Polls relating to publicly controversial scientific issues often trigger a great wailing and gnashing of teeth from science advocates. When large proportions of a population seem poorly informed about evolution, climate change, or genetically-modified foods, the usual response is to bemoan the state of science literacy. It can seem obvious that many people don’t understand the science of evolution, for example—or the scientific method, generally—and that opinions would change if only we could educate them.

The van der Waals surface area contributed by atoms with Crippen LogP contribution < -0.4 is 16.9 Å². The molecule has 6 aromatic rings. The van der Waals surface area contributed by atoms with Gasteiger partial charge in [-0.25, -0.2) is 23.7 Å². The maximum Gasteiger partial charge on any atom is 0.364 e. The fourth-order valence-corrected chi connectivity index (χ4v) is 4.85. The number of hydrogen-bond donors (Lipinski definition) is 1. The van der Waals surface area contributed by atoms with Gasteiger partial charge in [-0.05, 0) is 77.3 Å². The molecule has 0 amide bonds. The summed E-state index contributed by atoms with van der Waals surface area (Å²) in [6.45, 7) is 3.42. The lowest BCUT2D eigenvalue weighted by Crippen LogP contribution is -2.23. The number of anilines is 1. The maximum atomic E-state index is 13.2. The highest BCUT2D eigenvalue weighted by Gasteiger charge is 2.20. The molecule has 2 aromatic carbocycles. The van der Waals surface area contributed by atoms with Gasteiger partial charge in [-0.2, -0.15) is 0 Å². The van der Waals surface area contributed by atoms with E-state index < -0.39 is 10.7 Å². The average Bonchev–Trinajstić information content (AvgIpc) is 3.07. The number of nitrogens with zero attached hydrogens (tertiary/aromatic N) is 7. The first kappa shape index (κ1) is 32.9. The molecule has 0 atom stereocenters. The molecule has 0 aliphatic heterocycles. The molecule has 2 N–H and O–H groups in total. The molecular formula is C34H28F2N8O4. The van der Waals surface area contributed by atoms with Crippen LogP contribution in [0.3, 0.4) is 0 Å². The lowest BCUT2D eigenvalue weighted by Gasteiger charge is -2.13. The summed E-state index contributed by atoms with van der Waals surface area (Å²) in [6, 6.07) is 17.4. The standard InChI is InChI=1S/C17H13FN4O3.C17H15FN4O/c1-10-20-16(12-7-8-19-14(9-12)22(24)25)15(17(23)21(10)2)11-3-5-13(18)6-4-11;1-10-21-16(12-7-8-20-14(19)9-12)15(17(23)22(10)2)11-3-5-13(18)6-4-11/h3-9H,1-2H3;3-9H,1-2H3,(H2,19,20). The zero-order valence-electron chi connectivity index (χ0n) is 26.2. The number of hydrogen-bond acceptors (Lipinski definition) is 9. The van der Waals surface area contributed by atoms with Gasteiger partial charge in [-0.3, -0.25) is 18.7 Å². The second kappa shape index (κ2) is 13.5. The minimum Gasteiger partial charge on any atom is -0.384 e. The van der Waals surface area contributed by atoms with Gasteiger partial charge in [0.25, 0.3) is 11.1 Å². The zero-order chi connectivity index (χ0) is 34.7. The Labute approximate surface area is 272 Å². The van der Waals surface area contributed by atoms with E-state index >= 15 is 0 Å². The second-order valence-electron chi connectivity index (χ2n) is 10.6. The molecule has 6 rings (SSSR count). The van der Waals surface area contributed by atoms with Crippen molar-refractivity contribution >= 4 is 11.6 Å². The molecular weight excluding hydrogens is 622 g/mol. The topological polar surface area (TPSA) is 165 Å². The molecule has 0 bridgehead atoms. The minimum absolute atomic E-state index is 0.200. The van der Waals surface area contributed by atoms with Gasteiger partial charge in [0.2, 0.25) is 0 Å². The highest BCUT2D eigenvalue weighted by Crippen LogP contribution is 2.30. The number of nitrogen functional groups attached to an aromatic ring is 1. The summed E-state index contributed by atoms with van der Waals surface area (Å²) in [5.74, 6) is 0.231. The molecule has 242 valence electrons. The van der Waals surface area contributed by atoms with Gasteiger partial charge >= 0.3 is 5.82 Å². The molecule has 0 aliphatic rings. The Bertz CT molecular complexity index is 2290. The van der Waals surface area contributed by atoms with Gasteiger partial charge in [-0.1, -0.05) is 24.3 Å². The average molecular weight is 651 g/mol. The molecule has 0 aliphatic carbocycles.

Research has shown, unfortunately, it's not that simple. Ars has previously covered Yale Professor Dan Kahan’s research into what he calls “cultural cognition,” and the idea goes like this: public opinion on these topics is fundamentally tied to cultural identities rather than assessment of scientific evidence. In other words, rather than evaluate the science, people form opinions based on what they think people with a similar background believe.
That shouldn’t come as a shock, especially given the well-known political or religious divides apparent for climate change and evolution.